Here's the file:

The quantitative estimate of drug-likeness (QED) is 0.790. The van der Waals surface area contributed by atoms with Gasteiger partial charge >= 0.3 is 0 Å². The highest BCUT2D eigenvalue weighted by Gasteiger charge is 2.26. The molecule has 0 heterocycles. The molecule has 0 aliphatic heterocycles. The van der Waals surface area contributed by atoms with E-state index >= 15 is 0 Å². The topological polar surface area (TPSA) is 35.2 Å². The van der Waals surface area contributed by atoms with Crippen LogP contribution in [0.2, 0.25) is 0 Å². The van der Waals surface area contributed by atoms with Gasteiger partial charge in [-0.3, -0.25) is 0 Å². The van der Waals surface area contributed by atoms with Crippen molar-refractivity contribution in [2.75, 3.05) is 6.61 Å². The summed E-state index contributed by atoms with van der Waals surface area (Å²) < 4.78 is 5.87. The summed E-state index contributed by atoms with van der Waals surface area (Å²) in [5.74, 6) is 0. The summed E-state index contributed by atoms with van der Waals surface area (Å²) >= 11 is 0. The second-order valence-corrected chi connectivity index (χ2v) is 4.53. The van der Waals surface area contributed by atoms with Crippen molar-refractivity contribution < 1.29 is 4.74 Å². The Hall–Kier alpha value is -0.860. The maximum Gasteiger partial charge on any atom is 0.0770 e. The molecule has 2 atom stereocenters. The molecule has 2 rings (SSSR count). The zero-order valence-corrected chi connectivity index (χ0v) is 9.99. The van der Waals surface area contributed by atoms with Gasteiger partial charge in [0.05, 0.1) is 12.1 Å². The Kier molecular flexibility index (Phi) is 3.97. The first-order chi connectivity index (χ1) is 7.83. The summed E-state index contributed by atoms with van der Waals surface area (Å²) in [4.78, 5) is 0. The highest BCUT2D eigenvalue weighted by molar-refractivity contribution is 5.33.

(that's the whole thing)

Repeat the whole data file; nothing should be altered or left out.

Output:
The quantitative estimate of drug-likeness (QED) is 0.790. The van der Waals surface area contributed by atoms with Gasteiger partial charge >= 0.3 is 0 Å². The highest BCUT2D eigenvalue weighted by Gasteiger charge is 2.26. The molecule has 0 heterocycles. The molecule has 0 aliphatic heterocycles. The van der Waals surface area contributed by atoms with E-state index >= 15 is 0 Å². The topological polar surface area (TPSA) is 35.2 Å². The van der Waals surface area contributed by atoms with Crippen LogP contribution in [0.2, 0.25) is 0 Å². The van der Waals surface area contributed by atoms with Gasteiger partial charge in [-0.3, -0.25) is 0 Å². The van der Waals surface area contributed by atoms with Crippen molar-refractivity contribution in [2.75, 3.05) is 6.61 Å². The summed E-state index contributed by atoms with van der Waals surface area (Å²) < 4.78 is 5.87. The summed E-state index contributed by atoms with van der Waals surface area (Å²) in [5.74, 6) is 0. The summed E-state index contributed by atoms with van der Waals surface area (Å²) >= 11 is 0. The second-order valence-corrected chi connectivity index (χ2v) is 4.53. The van der Waals surface area contributed by atoms with Crippen molar-refractivity contribution < 1.29 is 4.74 Å². The Hall–Kier alpha value is -0.860. The maximum Gasteiger partial charge on any atom is 0.0770 e. The molecule has 2 atom stereocenters. The molecule has 2 rings (SSSR count). The zero-order valence-corrected chi connectivity index (χ0v) is 9.99. The van der Waals surface area contributed by atoms with Gasteiger partial charge in [0.05, 0.1) is 12.1 Å². The Kier molecular flexibility index (Phi) is 3.97. The first-order chi connectivity index (χ1) is 7.83. The summed E-state index contributed by atoms with van der Waals surface area (Å²) in [4.78, 5) is 0. The highest BCUT2D eigenvalue weighted by molar-refractivity contribution is 5.33.